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Randy Griffin

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About Randy Griffin

  • Birthday 03/21/1962

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  • Gender
  • Location
    Franklin, Al.
  • Interests
    Hunting, Metal Detecting, Indian Artifacts, Farming and Family

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  1. Great knife Geoff. When used correctly it shouldn't need to be sharpened often. It would be up to the user to keep this from happening. Of coarse I know how people are and you are right, the edge will become concave. Which brings me to... Charge him to straighten and re-sharpen the edge. I could keep the edge straight. First, I would make this blade off limits to my wife. Who in their right mind would cut things up on a ceramic plate?
  2. Joel, thanks for dropping by. I love your knives and that one is no exception. I'm inspired by yours and Garry's knives. Hard to beat a tried and true design. I still want to try a knife with a straight edge and single bevel for slicing. How else will I learn the why's and how's. Beautifull knife btw. Are you forging those with the integral bolster?
  3. I fired up the forge with some of the homemade pine charcoal. I really like this stuff. I been wanting to play with some of the 10" bandsaw blade I found so cut a small piece, normalized x 3 and quenched. It was fairly hard as was but skated a file perfectly after quench. Hard to tell from the pic but the grain is almost nonexistent. It's only .080" thick but I'm going to try and make my slicer/kitchen knife from it.
  4. I like that knife Garry. I may play around with a design similar to that. I could never improve on perfection.
  5. I see your point and agree. The straight edge would need to contact the board in its full length all at once for a perfect cut. Pulling the tip through the cut would never work. And, wear on the tip puts us right back to the curved edge. I'm going to have to make a straight edge knife and try it. I can't explain it but I think it will make certain cuts better. I just got a shipment from Aldo so to the drawing board.
  6. I added another parameter while you were posting. Sharpness, as in the single bevel. That should take care of the pressure needed to get the cut started. I'd like to see the little cleaver when you finish it.
  7. Aiden, we were posting at the same time. Again, I consider the rocking motion to be a form of chopping. Very well designed for this. I process venison every year and have always used a chef's knife with the slight curve to slice steak to be cubed. I have this vision of a similar knife with a straight edge for slicing the muscles into steak. Proper sharpening so as to not get the concave edge is up to the user. While we're re-designing the knife, , let's make a straight edge with a single bevel. I guess I'm looking for a knife that will melt through the meat with only the weight of the knife.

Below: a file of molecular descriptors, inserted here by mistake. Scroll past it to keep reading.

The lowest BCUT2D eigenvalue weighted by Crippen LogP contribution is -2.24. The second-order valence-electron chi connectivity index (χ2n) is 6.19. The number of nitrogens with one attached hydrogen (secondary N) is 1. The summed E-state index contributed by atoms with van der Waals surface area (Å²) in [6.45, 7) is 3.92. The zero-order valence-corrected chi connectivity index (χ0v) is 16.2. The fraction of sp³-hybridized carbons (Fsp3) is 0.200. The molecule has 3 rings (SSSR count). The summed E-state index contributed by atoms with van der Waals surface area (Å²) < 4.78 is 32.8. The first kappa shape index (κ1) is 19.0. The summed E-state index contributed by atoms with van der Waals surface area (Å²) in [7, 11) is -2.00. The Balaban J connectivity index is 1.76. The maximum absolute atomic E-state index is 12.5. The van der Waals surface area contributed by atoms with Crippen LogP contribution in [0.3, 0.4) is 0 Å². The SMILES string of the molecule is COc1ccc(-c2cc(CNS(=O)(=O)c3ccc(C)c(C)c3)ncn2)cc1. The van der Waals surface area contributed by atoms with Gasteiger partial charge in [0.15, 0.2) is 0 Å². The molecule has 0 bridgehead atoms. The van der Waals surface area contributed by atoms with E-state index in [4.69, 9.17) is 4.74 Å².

8. Slicing or chopping? I consider the rocking motion to be a form of chopping. Slicing to me is back and forth, or, in the case of a very sharp knife, firm pressure strait down. Would a straight edge not work better for that?
  9. Why do kitchen knives have a slight curvature to the edge? Why not make the edge straight. I know there are knives that have a straight edge for special purposes but what is the purpose of the curve in most kitchen knives? Like I said, not trying to re-invent the knife. Just trying to save myself some time. I want to make a few kitchen knives and I keep thinking of this gyuto style knife with a straight edge. Is this a waste of time? Should I just stick to traditional and move on? What are your thoughts?
  10. Yeah, the price. This is pine. How's the ash in the forge. I have some red oak ready to burn but it's for cooking.
  11. I decided to make some charcoal since I'm on vacation this week. Close to a half a barrel on the first burning. This one will be ready tomorrow morning.
  12. I got this disc sander cheap at my local junk/antique dealer. Needs a little work but runs like new. I can see Delta Manufacturing on the tag but that's about it. How old do you think it is?
  13. I go to Thomasville often. I live just across the river in a little town called Scratch Ankle it you ever heard of it. I plan to spend a little time with Mel if he will have me. I'd like to see his shop.
  14. Randy Griffin

    Mel Pardue

    An older gentleman came in the store today looking for a sheave for his air compressor. I found him something close we could order. Problem is his shaft is tapered so when he finds a machine shop to cut the taper he'll call me. Someone said something about him showing me some pictures of his knives. He tried to pull some up on his phone but after a quite a few curse words he gave up and left. I told him I would look his website up later and I did. WOW. I'm looking forward to him coming back. I live less than an hour from Mel Pardue and never met him. What a small world we live in.
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